The New Zealand Shareholders Association is recommending its members vote against Peter Huljich in a Pushpay board election this afternoon - citing that the biography presented to shareholders failed to mention a 2011 guilty plea to misleading investors about his KiwiSaver scheme.
But early investor Aaron Bhatnagar says the ginger group is failing to take into account how Huljich saved the startup when it couldn't make payroll in its early days, then helped lay the groundwork for its success today.
Peter Huljich - who has previously served as an alternate to his father Christopher - was named to the board during a May reshuffle. Today's AGM will be the first time he has faced a shareholder vote to affirm his appointment.
The Huljich family interests hold 22 per cent of Pushpay shares, "so in that sense are aligned with outside investors", the NZSA says in a notice issued to its members.
But it also notes the "controversial activities" of Peter Huljich's KiwiSaver scheme. The 2011 misleading public statements case saw Huljich himself was fined almost $113,000 while the company, Huljich Wealth Management, was fined $239,000 plus $95,265 in legal and court costs.
"With this background, even allowing for the passage of time, we have concerns around the appropriateness of this appointment. We also consider that this adverse information
should have been disclosed in the notes accompanying the Notice of Meeting, consistent with relevant commentary in the NZX Corporate Governance Code, the NZSA says.
NZSA chief executive Michael Midgley told the Herald his organisation was not targeting Huljich or Pushpay, but rather standing up for a good governance principal.
Pushpay did not immediately respond to a request for comment on Huljich's biography, but early backer Aaron Bhatnagar spoke out strongly in his defence.
"I'm very disappointed in the Shareholder Association's position, and I say that advisedly as I used to be a committee member for the Auckland branch of the NZSA for about five years, ceasing two years ago," he tells the Herald.
"It's a matter of public record that Peter Huljich saved Pushpay."
In late 2013, Pushpay had run out of money and couldn't pay their staff, and had, in fact, told staff they would understand if they no longer turned up to work, Bhatnagar says.
"It was Peter Huljich who then arrived on the scene, providing bridging finance to enable Pushpay to keep going in late 2013.
"It was Peter who then brought together a consortium of investors in early 2014 which included myself and our family interests. As an executive and major investor, he helped drive the capital raise round which led to be compliance list in August 2014, plus helped drive subsequent capital raises and the ASX listing as well."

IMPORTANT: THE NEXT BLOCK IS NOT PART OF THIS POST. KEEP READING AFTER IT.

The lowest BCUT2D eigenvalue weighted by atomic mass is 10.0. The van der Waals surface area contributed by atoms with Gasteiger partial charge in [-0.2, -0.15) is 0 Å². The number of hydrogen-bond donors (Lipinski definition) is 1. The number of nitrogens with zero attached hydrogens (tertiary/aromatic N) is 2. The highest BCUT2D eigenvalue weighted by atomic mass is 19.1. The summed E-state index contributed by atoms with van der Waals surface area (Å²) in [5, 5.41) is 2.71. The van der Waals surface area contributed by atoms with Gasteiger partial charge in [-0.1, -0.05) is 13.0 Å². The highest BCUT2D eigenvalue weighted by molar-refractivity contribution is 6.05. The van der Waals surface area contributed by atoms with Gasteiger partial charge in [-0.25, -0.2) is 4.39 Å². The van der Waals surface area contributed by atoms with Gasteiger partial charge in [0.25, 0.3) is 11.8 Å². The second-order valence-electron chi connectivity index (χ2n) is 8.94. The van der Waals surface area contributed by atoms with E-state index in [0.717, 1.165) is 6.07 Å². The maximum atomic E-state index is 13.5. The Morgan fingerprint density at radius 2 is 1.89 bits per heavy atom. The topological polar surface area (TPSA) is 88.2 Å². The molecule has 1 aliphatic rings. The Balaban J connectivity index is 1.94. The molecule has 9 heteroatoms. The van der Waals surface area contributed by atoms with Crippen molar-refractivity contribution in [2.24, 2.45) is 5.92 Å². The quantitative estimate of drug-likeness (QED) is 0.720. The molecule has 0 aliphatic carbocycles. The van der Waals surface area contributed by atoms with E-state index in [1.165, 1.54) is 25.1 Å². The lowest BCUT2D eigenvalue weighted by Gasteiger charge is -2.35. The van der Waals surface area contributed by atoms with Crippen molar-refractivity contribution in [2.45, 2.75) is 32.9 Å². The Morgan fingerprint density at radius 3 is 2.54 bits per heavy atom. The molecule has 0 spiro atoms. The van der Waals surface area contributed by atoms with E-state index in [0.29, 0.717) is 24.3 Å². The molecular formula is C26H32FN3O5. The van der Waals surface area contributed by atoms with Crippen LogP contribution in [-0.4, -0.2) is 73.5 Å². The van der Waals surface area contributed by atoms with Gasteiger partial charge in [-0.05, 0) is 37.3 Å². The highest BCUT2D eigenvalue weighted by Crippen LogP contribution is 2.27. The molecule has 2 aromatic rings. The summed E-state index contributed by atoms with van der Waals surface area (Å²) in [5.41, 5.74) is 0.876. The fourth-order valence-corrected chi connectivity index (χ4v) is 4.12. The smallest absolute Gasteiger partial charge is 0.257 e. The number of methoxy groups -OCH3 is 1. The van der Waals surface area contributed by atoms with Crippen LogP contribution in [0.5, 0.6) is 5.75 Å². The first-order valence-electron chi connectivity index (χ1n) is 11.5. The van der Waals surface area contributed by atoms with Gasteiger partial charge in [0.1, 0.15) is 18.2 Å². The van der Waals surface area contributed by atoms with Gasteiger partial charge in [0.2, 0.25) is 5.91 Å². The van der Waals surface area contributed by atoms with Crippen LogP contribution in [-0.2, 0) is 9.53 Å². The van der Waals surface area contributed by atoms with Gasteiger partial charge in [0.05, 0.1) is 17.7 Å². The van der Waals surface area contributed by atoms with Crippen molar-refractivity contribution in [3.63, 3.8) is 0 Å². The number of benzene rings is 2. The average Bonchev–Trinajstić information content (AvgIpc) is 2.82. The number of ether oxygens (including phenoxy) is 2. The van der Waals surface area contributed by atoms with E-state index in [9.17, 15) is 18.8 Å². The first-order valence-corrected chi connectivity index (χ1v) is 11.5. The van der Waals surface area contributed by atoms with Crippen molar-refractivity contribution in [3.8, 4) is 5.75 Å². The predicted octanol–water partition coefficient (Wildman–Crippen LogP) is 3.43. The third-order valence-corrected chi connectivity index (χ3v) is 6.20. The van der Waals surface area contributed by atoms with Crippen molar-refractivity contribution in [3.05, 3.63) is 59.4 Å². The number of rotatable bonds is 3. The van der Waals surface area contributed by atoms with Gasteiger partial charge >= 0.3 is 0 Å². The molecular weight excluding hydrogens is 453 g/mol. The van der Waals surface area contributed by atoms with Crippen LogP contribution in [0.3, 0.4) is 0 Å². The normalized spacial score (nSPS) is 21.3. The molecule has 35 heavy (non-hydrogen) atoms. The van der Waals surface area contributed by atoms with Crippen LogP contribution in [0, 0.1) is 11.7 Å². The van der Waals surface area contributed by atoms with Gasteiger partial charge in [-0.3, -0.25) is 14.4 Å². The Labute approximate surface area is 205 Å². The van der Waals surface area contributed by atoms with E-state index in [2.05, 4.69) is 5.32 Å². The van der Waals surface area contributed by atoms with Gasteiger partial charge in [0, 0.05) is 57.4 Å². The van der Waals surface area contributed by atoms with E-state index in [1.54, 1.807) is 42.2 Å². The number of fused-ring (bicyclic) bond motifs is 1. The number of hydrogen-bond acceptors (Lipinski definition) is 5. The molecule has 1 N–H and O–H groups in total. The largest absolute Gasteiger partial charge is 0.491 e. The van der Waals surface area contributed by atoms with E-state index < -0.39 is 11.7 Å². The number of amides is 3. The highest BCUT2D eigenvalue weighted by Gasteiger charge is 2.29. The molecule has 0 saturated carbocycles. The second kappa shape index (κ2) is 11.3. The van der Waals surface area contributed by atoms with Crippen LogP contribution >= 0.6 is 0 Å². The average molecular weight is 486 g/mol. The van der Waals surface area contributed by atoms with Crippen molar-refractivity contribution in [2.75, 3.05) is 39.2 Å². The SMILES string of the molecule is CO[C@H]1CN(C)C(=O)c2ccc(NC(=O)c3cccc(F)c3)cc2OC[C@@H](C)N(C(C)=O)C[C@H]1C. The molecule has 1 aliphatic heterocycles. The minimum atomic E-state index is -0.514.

It reflects poorly on the Shareholders Association to not take this into account, Bhatnagar says.
While the NZSA plans to speak against Huljich today, momentum could be with the director in the context of strong results.
Pushpay recently reported a maiden full-year profit of US$18.8m against a year-ago loss of US$23.3m as revenue jumped 40 per cent to $98.4m.
Its shares, however, have recently flattened after a steep run-up (see chart above).
Although taking a stand against Huljich, the NZSA will make something of a departure from its philosophy by backing recently-departed Pushpay CEO Chris Heaslip to keep his board seat. Heaslip was also appointed in May and faces his first shareholder vote today.
Last year, the NZSA spoke out against outgoing Sky TV CEO John Fellet's plan to sit on the pay TV broadcaster's board, saying it would crimp the style of new-broom chief executive Martin Stewart.
Then NZSA chairman John Hawkins said, "The difficulty with an immediate appointment or continuation is that the ex-CEO will carry too much influence and may inhibit necessary change being made – particularly if it casts his or her tenure in a poor light and seeks to change or reverse earlier strategies and policies."
But in Pushpay's case, having Heaslip as a director would be good for continuity, Midgley told the Herald.
Heaslip and co-founder Eliot Crowther left the virtual collection plate software company within months of each other - Crowther to concentrate on his family after a split with his wife, and Heaslip because he thought it was time to pass the baton from an entrepreneurial leader with startup skills to a more process-focused CEO, Bruce Gordon. (read: "'It's hard to be vulnerable as a CEO,' Pushpay co-founder Chris Heaslip on his surprise decision to quit).
Okay with fee increase
Pushpay shareholders will also vote on whether to increase the directors' fee pool from US$450,000 to US$650,000.
The NZSA backed the bump. Midgely said while substantial, it was necessary to attract top board talent in the US.
Most of Pushpay's revenue is generated from US churches and 283 of its 389 staff are based in the US (with most of the balance in Auckland).